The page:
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Where is the ‘C’ in antenatal care and postnatal care: A multi-country survey of availability of antenatal and postnatal care in low-and middle-income settings

Madaj, Barbara, Gopalakrishnan, Somasundari, Quach, Alexandre, Filiaci, Simone, Traore, Adama, Bakusa, Dankom, Mdegela, Mselenge, Yousofza, Abdul Wali, Rahmanzai, Ahmed Javed, Kodindo, Grace, Gami, Jean-Pierre, Rostand, Njiki Dounou, Kessely, Hamit, Addo, Stephen Ayisi, Abbey, Mercy, Sapali, Mary, Omar, Ali, Ernest, Alex, Mtandu, Rugola, Agossou, Abram, Ketoh, Guillaume K., Furtado, Nicholas, Mangiaterra, Viviana and van den Broek, Nynke (2022) Where is the ‘C’ in antenatal care and postnatal care: A multi-country survey of availability of antenatal and postnatal care in low-and middle-income settings. BJOG An International Journal of Obstetrics and Gynaecology, 129 (9). pp. 1546-1557.

Item Type: Article


Objective: Antenatal (ANC) and postnatal care (PNC) are logical entry points for prevention
and treatment of pregnancy-related illness and to reduce perinatal mortality. We
developed signal functions and assessed availability of the essential components of care.
Design: Cross-sectional survey.
Setting: Afghanistan, Chad, Ghana, Tanzania, Togo.
Sample: Three hundred and twenty-one healthcare facilities.
Methods: Fifteen essential components or signal functions of ANC and PNC were identified. Healthcare facility assessment for availability of each component, human resources, equipment, drugs and consumables required to provide each component.
Main outcome measure: Availability of ANC PNC components.
Results: Across all countries, healthcare providers are available (median number per facility: 8; interquartile range [IQR] 3–17) with a ratio of 3:1 for secondary versus primary care. Significantly more women attend for ANC than PNC (1668 versus 300 per facility/year). None of the healthcare facilities was able to provide all 15 essential components of ANC and PNC. The majority (>75%) could provide five components: diagnosis and management of syphilis, vaccination to prevent tetanus, BMI assessment, gestational diabetes screening, monitoring newborn growth. In Sub-Saharan countries, interventions for malaria and HIV (including prevention of mother to child transmission [PMTCT]) were available in 11.7–86.5% of facilities. Prevention and management of TB; assessment of pre-or post-term birth, fetal wellbeing, detection of multiple pregnancy, abnormal lie and presentation; screening and support for mental health and domestic abuse were provided in <25% of facilities.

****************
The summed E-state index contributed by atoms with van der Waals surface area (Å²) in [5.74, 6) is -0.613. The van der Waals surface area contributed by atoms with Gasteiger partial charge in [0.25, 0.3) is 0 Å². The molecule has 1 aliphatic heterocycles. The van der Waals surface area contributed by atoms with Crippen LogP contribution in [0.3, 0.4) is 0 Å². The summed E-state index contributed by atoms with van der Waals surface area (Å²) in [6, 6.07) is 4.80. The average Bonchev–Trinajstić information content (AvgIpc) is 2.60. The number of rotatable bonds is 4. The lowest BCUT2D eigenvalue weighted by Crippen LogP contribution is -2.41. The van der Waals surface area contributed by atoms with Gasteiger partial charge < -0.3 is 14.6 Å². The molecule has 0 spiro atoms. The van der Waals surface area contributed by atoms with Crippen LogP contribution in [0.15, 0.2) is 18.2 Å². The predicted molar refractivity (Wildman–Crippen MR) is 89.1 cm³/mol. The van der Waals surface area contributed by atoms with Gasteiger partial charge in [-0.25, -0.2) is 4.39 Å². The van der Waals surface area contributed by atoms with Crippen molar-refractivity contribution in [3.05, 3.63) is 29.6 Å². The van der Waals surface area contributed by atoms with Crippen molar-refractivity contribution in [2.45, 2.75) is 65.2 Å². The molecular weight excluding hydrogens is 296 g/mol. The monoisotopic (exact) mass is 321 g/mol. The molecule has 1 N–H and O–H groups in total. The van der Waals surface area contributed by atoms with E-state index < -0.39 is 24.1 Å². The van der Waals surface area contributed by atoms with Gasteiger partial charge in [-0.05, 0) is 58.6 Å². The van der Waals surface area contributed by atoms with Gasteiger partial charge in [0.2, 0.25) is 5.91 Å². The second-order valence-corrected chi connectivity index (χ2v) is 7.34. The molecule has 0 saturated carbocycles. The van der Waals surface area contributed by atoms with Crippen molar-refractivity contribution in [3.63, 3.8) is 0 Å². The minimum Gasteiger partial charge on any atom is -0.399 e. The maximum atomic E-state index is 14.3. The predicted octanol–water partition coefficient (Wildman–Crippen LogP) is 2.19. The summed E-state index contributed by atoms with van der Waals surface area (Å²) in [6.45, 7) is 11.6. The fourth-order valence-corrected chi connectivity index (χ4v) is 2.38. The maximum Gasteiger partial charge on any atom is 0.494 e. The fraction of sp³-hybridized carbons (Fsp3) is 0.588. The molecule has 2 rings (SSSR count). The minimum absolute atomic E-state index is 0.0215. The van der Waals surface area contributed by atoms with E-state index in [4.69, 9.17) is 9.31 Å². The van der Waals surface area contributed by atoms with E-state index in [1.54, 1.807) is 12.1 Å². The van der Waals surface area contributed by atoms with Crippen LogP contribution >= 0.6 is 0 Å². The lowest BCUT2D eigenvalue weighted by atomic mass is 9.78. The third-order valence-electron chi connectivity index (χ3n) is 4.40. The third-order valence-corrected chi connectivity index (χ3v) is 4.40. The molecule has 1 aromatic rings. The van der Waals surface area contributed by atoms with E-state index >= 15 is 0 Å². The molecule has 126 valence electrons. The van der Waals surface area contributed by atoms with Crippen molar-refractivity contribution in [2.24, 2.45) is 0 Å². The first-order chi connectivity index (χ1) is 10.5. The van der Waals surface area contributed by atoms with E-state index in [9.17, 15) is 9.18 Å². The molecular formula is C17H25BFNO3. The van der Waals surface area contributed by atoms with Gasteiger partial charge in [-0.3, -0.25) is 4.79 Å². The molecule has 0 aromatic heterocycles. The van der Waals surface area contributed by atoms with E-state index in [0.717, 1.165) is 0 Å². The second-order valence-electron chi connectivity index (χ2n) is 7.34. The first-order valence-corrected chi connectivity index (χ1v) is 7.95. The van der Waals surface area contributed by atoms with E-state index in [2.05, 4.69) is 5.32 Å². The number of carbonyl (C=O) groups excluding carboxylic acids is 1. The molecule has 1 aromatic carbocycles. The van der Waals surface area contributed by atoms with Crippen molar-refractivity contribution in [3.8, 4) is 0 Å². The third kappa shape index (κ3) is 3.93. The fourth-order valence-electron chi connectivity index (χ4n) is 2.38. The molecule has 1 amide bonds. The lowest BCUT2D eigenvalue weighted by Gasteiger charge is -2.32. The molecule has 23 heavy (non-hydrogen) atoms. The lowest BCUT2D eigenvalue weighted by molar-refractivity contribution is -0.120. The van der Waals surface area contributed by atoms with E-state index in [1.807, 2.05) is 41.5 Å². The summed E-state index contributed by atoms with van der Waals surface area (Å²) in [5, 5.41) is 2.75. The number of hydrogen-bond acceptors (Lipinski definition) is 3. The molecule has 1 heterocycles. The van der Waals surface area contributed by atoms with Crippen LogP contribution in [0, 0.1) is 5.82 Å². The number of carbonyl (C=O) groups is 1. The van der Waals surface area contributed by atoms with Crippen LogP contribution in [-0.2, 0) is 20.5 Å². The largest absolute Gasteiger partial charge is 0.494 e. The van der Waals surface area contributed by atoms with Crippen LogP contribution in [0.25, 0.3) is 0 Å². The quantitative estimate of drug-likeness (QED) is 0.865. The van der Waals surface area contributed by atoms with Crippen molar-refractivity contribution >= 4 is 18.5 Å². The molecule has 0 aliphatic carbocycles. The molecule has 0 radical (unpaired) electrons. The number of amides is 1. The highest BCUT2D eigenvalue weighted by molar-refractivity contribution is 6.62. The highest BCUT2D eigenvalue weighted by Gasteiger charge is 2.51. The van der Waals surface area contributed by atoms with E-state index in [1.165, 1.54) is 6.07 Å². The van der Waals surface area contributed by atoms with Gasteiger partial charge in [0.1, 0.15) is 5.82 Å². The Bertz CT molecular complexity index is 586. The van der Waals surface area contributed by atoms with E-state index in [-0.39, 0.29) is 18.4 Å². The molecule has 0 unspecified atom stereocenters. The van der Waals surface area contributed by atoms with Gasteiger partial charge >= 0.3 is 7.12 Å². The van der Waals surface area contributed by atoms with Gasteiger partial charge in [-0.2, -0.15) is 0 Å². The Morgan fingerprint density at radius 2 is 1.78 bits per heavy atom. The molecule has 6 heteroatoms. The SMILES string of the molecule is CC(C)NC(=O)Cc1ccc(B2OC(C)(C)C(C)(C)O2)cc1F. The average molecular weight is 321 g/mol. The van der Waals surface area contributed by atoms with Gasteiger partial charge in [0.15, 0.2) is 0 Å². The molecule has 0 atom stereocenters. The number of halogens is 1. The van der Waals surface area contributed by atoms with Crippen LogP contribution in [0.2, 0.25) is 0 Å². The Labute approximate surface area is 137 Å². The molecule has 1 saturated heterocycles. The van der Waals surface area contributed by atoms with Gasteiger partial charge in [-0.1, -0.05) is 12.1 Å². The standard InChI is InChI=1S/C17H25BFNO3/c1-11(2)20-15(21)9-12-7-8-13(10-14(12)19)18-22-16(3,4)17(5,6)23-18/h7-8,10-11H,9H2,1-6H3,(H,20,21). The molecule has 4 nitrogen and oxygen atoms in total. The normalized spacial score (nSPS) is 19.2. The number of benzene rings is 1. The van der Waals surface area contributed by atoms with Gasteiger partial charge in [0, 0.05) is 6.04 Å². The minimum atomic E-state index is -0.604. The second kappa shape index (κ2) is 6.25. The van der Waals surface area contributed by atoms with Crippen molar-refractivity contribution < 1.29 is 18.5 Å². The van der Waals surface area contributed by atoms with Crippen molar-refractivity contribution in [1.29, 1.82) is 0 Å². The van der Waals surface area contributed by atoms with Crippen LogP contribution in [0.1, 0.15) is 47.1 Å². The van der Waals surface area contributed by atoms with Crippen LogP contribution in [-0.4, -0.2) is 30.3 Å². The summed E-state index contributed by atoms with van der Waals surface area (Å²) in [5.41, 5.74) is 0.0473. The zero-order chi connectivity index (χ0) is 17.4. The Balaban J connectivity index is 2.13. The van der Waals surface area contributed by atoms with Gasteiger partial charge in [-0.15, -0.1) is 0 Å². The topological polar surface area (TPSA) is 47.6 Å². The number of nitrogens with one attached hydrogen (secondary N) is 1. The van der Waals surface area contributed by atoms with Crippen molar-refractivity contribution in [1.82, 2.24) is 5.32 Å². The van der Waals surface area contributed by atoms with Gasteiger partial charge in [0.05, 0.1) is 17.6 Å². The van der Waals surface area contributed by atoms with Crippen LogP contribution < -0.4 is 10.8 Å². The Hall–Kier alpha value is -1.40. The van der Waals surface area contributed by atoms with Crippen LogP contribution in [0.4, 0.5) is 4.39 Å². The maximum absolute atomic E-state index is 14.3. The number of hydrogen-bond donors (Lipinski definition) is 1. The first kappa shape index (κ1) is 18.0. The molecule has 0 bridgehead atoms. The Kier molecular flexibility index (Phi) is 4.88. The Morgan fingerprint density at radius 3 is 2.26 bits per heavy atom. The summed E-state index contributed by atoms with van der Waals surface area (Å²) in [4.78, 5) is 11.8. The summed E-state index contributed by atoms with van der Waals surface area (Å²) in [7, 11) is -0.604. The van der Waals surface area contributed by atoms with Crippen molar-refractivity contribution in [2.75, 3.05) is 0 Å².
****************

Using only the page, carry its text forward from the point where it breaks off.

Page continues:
Conclusions: Essential components of ANC and PNC are not in place. Focused attention on content is required if perinatal mortality and maternal morbidity during and after pregnancy are to be reduced.
developing countries—obstetrics and gynaecology, health services research, maternity services
Tweetable abstract: ANC and PNC are essential care bundles. We identified 15 core components. These are not in place in the majority of LMIC settings.

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More Information

Depositing User: Mselenge Mdegela


Item ID: 15971
Identification Number:
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Users with ORCIDS

ORCID for Barbara Madaj: ORCID iD
ORCID for Mselenge Mdegela: ORCID iD
ORCID for Nynke van den Broek: ORCID iD

Catalogue record

Date Deposited: 05 May 2023 14:10
Last Modified: 11 Jul 2023 08:02


Author: Barbara Madaj ORCID iD
Author: Mselenge Mdegela ORCID iD
Author: Nynke van den Broek ORCID iD
Author: Somasundari Gopalakrishnan
Author: Alexandre Quach
Author: Simone Filiaci
Author: Adama Traore
Author: Dankom Bakusa
Author: Abdul Wali Yousofza
Author: Ahmed Javed Rahmanzai
Author: Grace Kodindo
Author: Jean-Pierre Gami
Author: Njiki Dounou Rostand
Author: Hamit Kessely
Author: Stephen Ayisi Addo
Author: Mercy Abbey
Author: Mary Sapali
Author: Ali Omar
Author: Alex Ernest
Author: Rugola Mtandu
Author: Abram Agossou
Author: Guillaume K. Ketoh
Author: Nicholas Furtado
Author: Viviana Mangiaterra

University Divisions

Faculty of Health Sciences and Wellbeing > School of Psychology


Sciences > Health Sciences

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